Two issues I see. The latching PB will automatically restart the system on a power outage. This not safe. Use a momentary NO push button with a latching contact from the timer and a NC stop button. That way if the power goes out, the latching contact opens and prevents auto restart. If in fact you will be drawing greater than 200 amps, then the contactor and wiring will need to be sized accordingly. The contacts on the timing relay may not be heavy enough for the coil starting requirements. For example, a size 5 contactor has nearly 2600 VA coil inrush. You will have to verify the inrush requirements of the smaller contactor. It is common to interpose a machine tool relay between a timer and the controlled load.

Tom
 

madmachinst

Stainless
Joined
Jan 15, 2007
Location
Central FL
I only got 195 amps to spare after lights and air conditioning. TD I see what you are saying. will have to go back to latching the relay instead of a latching power button. JR I am not seeing what you are talking about full load amps when I have a pony motor getting this thing to synchronous speed and its a shaft running with no load on it. Why even bother bringing up FLA? Lathe I have has been run by other people here with as little as 80 amp 3P breaker, I plan on giving it 100 amps ( in single phase that means 173 amps). Mill when I will have that running off 3 phase will be like 25 amps at most. BTW my contactor is an ABB EH145. It just doesn't seem to have that power resistor on the side by the coil.
 

J_R_Thiele

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Joined
Jan 22, 2003
Location
Columbia Missouri
Why am I talking about FLA? That is a good question.

At the start of this thread you indicated that you had a 50 HP Baldor motor for an idler that you intended to pony start. The single-phase power to the motor was going through a 200 amp contactor. There is no mention of what the RPC will be powering, or what the available electrical service is.

You are using a pony start RPC to reduce the starting inrush current. In my first post (#7) I mentioned my experience with having capacitors in the circuit while using a pony motor and finding that sometimes the inrush current was increased instead of decreased. I used a reference to this as a multiple of the FLA as it is an easy way to calculate what could happen with a different motor.

Where I got “off” was in post #14. The NEC uses FLA as a way to specify the required conductor size, overload protection, and disconnect size for phase converters. BUT- this is the FLA stated on the manufacturer nameplate on the phase converter, not the nameplate on the idler motor. My calculations based the idlers FLA --ARE NOT-- appropriate for a pony start RPC.
Because you are “manufacturing” your own phase converter, you can design it to your own specifications and create your own nameplate.

What the NEC wants that nameplate to have are: Manufacturer’s name, input and output voltages, HZ, rated single-phase input full load amps, rated minimum and maximum single load in kVA or HP, Maximum total load in kVA or HP, and for a RPC, 3 phase amps at full load.

You have some decisions to make. If you can safely do so, wire up your components, try it out, and measure what actually happens in starting the RPC, and what amps it uses at idle.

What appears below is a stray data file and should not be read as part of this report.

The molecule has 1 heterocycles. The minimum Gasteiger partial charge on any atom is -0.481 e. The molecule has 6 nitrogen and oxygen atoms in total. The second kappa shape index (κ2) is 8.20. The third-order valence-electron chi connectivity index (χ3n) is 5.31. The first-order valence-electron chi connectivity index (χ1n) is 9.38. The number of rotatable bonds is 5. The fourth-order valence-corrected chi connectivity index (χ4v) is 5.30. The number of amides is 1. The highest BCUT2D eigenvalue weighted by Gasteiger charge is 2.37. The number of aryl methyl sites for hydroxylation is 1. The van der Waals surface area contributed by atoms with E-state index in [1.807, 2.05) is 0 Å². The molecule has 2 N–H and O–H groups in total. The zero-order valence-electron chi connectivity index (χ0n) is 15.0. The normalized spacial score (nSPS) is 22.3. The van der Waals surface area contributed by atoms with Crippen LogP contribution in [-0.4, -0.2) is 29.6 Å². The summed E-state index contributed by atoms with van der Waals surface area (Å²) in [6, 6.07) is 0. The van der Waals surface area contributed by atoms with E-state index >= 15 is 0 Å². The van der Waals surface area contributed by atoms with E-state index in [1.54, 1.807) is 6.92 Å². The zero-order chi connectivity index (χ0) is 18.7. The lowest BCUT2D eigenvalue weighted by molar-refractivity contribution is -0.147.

Decide the maximum HP motor you will start. Keep in mind that your RPC will have the full inrush current of any motor started, in addition the running current of the RPC, and the running current of any additional motors running at the time.

FYI
I have read many times that the inrush current is typically 5 or 6 times the FLA. I just tried to confirm this, and it is used as a rule of thumb- but to accurately calculate it you use the locked rotor letter code stamped on the nameplate to tell you the locked rotor kVA per HP, multiply this by the Nameplate HP and calculate the amps based on the voltage supplied.
 

madmachinst

Stainless
Joined
Jan 15, 2007
Location
Central FL
Thanks for the clarification JR and all your help. I am just going off suggestions I had gotten from other vendors in teh past I didn't go with. One guy from TX said that I can power his rotaphase for 30 hp unit w/ 100 amp breakerand rated wire. That was cap start. here I am talking pony start so it really should be less. Now keep in mind will have caps on the idler, but when pony starts rotating it, it will be totally isolated from anything because the contactor will be in NO state. will bleed resistor help to alleviate what you were talking about regarding run /balance caps where you said, "They store electrical energy, and if there is sufficient residual magnetism in the idler they allow the voltage to increase." My contactor is actually a 3 pole contactor, think I would have any benefit running the wild leg through that third leg back to the 3 phase panel. This way I can connect L1-L3 via balance caps and L2-L3 again via balance caps through the contactor on the output lugs, but when the contactor is open no problems with the caps? Or will I just end up blowing caps?
 

J_R_Thiele

Stainless
Joined
Jan 22, 2003
Location
Columbia Missouri
I sent you a PM with a link I believe you will find helpful.

It would help me understand what you intend if you were to draw it all out.

With the Pony motor RPC I believe you will need at least two contactors.
You do not want L1 or L2 connected to the 3 phase breaker box until after the RPC is started.